Wednesday, June 22, 2011

5 Tips For Better Nature Photography

Did you ever go on a walk with the camera and not shoot a single frame? Did you ever come upon a great scene and not come home with an image that lives up to the memory? Are you just plain bored with photography? Here are five easy and simple ideas to fix your photographic dilemma.

Look Down: In our quest to find the next great vista, many times photographers forget to look down at the ground in front of them. At your feet is an endless supply of graphic designs waiting to be recorded on film. Pine cones nestling on a bed of needles, a tiny wildflower swimming in a sea of grass, or layers of rock sweeping across a desert are just a few of the millions of possibilities. If you don't live anywhere  near a wilderness, or you are just plain bored with your surroundings, or you are stuck watching the kids in the backyard, looking down is a sure-fire remedy to get out of a rut and start creating images.

Look Up: More than once, while photographing a scene overhead, hikers walk by, gasp, and confess they never would have noticed the scene if I hadn't been by the side of the trail with my camera. Many times a mediocre photo trip has been saved by a pocket of mist in the canopy of the trees far overhead. The message is simple, don't forget to look up. Above you might be soaring tree trunks, brilliantly lit alpine peaks, or a crescent moon peeking around a cliff. At the very least, you will stretch your aching neck muscles.

Change Your Perspective: If you ever run into a professional nature photographer in the field at work, chances are they are on their knees or even on their stomach. Why do we spend all that time on the ground? Well, frankly, images taken at eye-level are for the most part (how should I put this delicately?) BORING! We spend most of our lives seeing the world at eye-level. Any photograph taken at a different height becomes unique and interesting. So the next time you are framing the image, remember to try to get low. It just might make a world of difference.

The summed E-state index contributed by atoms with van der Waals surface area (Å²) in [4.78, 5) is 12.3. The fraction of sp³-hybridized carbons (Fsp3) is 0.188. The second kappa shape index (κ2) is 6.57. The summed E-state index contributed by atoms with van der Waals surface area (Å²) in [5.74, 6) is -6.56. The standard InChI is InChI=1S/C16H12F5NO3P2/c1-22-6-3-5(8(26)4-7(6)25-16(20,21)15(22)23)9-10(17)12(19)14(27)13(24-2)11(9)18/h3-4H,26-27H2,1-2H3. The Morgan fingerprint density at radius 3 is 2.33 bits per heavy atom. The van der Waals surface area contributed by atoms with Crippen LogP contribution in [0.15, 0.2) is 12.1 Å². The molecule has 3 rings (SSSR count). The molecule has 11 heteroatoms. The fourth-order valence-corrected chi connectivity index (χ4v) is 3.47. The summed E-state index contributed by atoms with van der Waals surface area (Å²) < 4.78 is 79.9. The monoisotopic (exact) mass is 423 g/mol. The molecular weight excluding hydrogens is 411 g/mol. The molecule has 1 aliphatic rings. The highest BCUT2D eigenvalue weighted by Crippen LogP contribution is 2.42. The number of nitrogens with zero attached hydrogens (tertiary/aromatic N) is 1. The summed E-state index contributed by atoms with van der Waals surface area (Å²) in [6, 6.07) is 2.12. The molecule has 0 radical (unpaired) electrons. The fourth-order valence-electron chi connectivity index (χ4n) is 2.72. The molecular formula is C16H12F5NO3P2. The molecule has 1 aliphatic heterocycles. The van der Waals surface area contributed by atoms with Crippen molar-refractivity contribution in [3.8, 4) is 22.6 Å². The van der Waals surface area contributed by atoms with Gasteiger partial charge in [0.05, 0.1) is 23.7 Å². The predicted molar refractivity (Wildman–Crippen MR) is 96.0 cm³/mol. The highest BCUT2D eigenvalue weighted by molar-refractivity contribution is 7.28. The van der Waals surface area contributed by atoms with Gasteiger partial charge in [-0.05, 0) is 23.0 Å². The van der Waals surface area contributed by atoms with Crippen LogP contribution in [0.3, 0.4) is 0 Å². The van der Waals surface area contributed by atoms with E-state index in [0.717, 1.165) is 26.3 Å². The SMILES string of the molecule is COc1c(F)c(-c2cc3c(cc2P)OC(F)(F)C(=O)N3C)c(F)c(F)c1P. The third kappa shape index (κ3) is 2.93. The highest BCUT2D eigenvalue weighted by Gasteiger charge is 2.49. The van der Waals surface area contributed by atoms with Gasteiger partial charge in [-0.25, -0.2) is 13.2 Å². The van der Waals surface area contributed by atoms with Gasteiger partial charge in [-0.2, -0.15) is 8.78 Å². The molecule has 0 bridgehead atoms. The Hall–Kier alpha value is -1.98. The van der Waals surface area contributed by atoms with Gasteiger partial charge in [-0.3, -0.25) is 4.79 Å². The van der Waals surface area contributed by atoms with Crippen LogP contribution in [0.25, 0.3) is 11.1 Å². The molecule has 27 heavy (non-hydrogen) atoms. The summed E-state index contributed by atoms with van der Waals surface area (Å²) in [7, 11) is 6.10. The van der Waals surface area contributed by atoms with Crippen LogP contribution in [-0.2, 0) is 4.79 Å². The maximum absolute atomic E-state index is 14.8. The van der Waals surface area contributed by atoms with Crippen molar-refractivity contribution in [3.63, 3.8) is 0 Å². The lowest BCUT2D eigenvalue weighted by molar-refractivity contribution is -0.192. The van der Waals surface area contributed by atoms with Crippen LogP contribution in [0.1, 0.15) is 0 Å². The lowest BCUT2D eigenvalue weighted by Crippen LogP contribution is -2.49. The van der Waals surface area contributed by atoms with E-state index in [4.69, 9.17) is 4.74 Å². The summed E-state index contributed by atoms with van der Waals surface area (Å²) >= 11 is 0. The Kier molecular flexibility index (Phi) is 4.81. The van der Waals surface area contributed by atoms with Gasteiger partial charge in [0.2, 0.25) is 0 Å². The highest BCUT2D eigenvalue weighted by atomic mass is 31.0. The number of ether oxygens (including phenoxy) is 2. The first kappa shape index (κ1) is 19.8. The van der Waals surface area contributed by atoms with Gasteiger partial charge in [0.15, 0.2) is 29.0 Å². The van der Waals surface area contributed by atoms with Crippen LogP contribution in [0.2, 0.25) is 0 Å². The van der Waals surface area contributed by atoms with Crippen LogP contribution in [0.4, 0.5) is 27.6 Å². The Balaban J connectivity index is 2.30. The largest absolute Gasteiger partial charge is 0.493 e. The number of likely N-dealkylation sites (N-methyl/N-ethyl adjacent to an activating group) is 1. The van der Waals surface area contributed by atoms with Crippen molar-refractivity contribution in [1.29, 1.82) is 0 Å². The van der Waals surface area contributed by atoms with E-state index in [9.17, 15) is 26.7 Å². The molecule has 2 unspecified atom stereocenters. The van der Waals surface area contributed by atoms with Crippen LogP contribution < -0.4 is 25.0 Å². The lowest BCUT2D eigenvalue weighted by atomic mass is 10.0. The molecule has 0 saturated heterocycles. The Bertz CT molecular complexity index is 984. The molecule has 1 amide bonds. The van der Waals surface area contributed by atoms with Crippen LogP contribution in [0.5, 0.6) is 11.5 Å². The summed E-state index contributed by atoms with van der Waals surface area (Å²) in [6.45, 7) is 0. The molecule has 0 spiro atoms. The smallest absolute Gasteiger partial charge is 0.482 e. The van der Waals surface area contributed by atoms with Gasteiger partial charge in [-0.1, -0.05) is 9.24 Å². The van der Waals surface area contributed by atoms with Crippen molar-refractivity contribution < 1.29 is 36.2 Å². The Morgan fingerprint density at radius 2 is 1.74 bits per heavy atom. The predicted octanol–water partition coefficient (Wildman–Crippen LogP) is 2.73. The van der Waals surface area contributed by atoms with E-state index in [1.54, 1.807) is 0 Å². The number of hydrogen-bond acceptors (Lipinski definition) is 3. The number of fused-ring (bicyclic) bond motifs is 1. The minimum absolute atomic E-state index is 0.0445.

Narrow Your Focus: Most closeup images I see suffer from distracting backgrounds. As nature photographers, we may be tempted to try to get as much in focus as possible, but that can be the death blow to a macro image. Use the largest aperture as practical (think f/4 or f/5.6). The large opening in the lens will only allow for a very narrow depth of field. That, however, is exactly what you are looking for. Shoot wide open, focus perfectly on the subject, and watch the background change from your neighbor's cluttered lawn to beautiful curtains of pastel draped across the image. As an added bonus, wide open apertures allow for faster shutter speeds. That allows you to freeze that flower in a slight (and I stress slight) breeze. A win-win situation and those rarely happen in this business.

Isolate Your Idea: My college instructor shouted this suggestion out at critique twenty years ago and it still rings in my ears today, "FILL THE FRIGGIN' FRAME!" I have one complaint about most photos I see; the subject is lost somewhere in the rest of the clutter on the image. If you want to include the foreground in your shot, that's fine. However, if you really want the viewer to be amazed by the brilliant last light of day shining on that distant peak, you better use a telephoto lens to isolate the mountain in the frame. If you don't have a long enough lens you can always crop the image in the computer later on.

Most people spend their lives in a form of tunnel vision, viewing the world through eye level. Most nature photographers spend most of their lives trying to escape that viewpoint to create amazing photos. On your next photography trip, try some of the ideas above to mix up your life's viewpoint a little bit and come home with a great image.

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